Mark of the Vampire represents an early effort to expand vampires past Dracula (1931).
What is Mark of the Vampire?
Mark of the Vampire was the first bigger talkie film to treat vampires as something more than stage play adaptations. This film features the death of an aristocrat seemingly having died by vampire bite. It’s funny to think that 4 years after birthing the modern vampire into American cinema, the Western world was already over it. Some modern viewers think the passive disruption of horror began with Scream, but we know better.
Lionel Barrymore doesn’t make for the convincing heavy as Professor Zelen. He feels hammy, which is true for the character. But, it’s not in an earnest way. At times, I kept expecting to call his helper ‘Gizmo‘ and make reference to Steely Dan. That being said, I did enjoy how he played off Lugosi. It’s a great mix, but that’s not why Mark of the Vampire matters.
Vampires in film are such an in-depth subject that we can be talking about it from now until next Halloween. Like I brought up before, it’s amazing how quickly vampires went from cinematic threat to plot device. While many bring up the film being a remake of London After Midnight, they’re missing something in the hand-off.
We’re really going to keep talking about London After Midnight?
For older film nerds, you might know that Mark of the Vampire is considered to be the talkie remake of London After Midnight. But, for those of us under the age of 80, we’re just going to take your word on it. Getting back on point, London After Midnight was quite similar in how vampires were used as a plot device to obscure a murder.
That being said, the vampires shown in London After Midnight lacked the cinematic language taught to the world by Browning’s later work on Dracula in film and stage form. Lon Chaney looked rather goofy in his bat wing cape and beaver hat. In fact, he felt more like a Silver Age comic book villain prancing about than actual murderous threat.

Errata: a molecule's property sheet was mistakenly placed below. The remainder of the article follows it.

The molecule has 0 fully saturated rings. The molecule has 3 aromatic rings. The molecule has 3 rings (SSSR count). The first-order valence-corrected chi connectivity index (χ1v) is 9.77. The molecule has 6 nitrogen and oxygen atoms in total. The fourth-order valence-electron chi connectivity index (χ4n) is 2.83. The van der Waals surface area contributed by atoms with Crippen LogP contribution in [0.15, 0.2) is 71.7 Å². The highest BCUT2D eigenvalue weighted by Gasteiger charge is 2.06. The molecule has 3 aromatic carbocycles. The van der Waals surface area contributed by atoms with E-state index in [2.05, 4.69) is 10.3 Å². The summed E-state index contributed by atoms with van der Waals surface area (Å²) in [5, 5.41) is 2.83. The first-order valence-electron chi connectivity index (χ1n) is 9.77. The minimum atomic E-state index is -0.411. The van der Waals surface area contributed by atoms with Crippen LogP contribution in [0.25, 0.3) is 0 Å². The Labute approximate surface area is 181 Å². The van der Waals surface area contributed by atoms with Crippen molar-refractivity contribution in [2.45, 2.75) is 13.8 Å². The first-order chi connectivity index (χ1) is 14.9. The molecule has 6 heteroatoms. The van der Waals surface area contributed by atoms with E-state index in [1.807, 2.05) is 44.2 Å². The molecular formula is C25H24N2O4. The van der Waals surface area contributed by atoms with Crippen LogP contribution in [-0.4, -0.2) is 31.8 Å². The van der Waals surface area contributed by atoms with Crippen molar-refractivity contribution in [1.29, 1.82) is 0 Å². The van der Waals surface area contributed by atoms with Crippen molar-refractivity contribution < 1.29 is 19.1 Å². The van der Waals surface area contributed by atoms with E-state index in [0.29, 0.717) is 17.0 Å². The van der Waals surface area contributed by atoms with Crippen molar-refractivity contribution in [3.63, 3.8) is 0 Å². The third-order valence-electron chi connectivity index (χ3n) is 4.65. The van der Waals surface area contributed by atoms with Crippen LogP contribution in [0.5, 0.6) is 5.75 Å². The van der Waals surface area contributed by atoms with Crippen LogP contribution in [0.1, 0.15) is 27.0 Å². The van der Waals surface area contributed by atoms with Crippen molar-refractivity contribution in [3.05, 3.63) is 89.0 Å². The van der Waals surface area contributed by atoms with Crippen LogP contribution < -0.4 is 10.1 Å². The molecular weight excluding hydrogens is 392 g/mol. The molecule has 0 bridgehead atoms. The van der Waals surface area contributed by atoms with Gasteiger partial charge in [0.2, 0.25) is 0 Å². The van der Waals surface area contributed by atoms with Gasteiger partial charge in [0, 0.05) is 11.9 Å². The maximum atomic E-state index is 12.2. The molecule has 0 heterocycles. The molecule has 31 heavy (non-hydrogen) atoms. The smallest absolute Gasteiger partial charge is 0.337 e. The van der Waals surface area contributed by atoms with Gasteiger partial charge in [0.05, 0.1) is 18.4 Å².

But if London After Midnight did it first? What’s the big deal with Mark of the Vampire?
Well, Mark of the Vampire isn’t a lost film…is it? The difference between the two films that did something quite similar is the nature of film grammar. That being the language film and our shared cinematic culture teaches us in our approach to the material. Scholastic horror fans can easily recall images of Lon Chaney as The Man in the Beaver Hat from London After Midnight, but try it on casual horror fans.
Hell, there are teenagers who can spot Bela Lugosi a mile away in 2022. Throwing Chaney at them is daring guffaws from the peanut gallery. What it says is that daring to fight convention doesn’t matter in an unseen void. To delightfully mock the horror character you define requires a shared visual milestone with the audience. Lugosi mocking is delightful, Chaney mocking is a Trivial Pursuit question at best.
Warner Archive brings Mark of the Vampire to Blu-ray with its 60 minute cut that most people have seen. If you follow film history, you’ll know that Mark of the Vampire was around 80 minutes at one point before cuts. That being said, we’ll probably never see those deleted scenes. I’m not sure it’s that bad of a deal.
The A/V Quality is pretty solid with a cleaned-up 1080p transfer that remains true to 1935. The same goes for the DTS-HD 2.0 mono audio track. What impressed me was the killer commentary track, classic cartoon and trailer.